In 1994, Harley Davidson filed one of the most interesting Intellectual Property claims in history. They attempted to trademark the distinctive sound of their exhaust. While this may sound silly (no pun intended), there are a number of factors that make this a legitimate effort for them to pursue. Their engine is quite unique within the motorcycle industry. While there are many V-twin engines, it is the combination of their under-square bore-to-stroke ratio, the 45-degree angle between air-cooled cylinders, and the single-pin crankshaft that give them their distinct exhaust sound. (Note that these are only a few of the factors involved. Please see the tech-specs page for more information about their engine design.) In fact, the Patent and Trademark Office agreed that the sound, by itslef, identified Harley Davidson motorcycles and distinguished them from other motorcycles! There were some oppositions to this trademark application however which resulted in significant delays and costly litigation for Harley. After six years and tens-of-thousands of dollars Harley Davidson decided that it wasn't a practical business decision to pursue this effort any farther. This issue isn't completely dead however as lawyers and motorcycle enthusiasts alike continue to debate the topic.

The Evo® Engine

Produced from 1984 to 2000, many analysts believe that this engine is partially responsible for saving Harley Davidson Motor Company ® from bankruptcy. While the name "Evolution' was most likely an homage to the evolution of the company's reformed image following the employee-led buyback from AMF in 1981, the engine did incorporate some advancements. The Evo-engine finally had aluminum heads. This is but a meager step in the right direction towards a modern engine using modern materials and is something that should have happened LONG ago! It also boasted better "oil tightness", an eight-decade problem for Harley Davidson! Perpetual oil loss was the result of poor design, bad engineering, and terrible craftsmanship. As a case in point, consider the external final-drive-chain oiler that put countless gallons of contaminated oil onto the ground. Even with the improvements that came with the Evo® engine, it remained an antiquated air-cooled, 45-degree, V-twin, single-crankpin, pushrod engine made mostly of iron. Many of the major problems plaguing their early engines exist today.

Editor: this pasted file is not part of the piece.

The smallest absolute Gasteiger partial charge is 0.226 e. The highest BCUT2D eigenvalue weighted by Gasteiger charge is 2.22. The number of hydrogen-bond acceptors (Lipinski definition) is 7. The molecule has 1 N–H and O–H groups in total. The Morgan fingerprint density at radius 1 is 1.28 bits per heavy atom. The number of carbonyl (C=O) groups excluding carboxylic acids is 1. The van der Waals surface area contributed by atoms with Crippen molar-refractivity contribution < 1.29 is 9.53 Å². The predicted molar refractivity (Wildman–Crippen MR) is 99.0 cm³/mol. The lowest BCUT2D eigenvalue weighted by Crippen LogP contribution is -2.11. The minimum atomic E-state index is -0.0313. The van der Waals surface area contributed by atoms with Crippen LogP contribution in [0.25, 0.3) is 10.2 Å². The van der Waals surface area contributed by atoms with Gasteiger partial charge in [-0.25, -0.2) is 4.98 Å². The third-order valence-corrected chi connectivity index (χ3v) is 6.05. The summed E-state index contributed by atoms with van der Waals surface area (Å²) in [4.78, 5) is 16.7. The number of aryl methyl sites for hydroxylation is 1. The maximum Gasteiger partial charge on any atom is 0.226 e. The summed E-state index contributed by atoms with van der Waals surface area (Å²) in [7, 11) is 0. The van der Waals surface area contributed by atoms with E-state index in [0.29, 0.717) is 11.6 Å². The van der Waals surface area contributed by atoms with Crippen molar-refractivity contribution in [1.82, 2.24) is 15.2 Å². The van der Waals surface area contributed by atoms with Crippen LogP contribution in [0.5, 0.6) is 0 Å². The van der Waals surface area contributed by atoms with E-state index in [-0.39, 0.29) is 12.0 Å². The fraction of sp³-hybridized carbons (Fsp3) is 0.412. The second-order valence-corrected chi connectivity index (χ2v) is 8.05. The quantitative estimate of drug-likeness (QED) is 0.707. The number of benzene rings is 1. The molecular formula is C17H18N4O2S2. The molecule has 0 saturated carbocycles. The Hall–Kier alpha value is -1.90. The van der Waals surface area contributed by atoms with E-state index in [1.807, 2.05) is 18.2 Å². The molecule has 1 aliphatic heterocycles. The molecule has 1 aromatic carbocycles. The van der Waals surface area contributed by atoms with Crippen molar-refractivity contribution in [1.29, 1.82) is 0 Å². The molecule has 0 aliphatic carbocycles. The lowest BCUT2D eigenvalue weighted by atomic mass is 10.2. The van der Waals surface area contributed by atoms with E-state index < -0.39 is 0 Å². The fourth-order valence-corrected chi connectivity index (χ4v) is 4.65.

The V-Rod

The V-Rod was a huge step in the right direction and is where they started to get things right. Overhead cams and liquid cooling finally made their way into Harley's production line for the first time in the company's history. This engine was developed in conjunction with Porsche and used a 60-degree cylinder spacing.

Links to a more complete history of Harley Davidson Motorcycle Co.

One excellent resource as always is (Harley-Davidson)

Visit their own webpage with more information about Harley-Davidson's history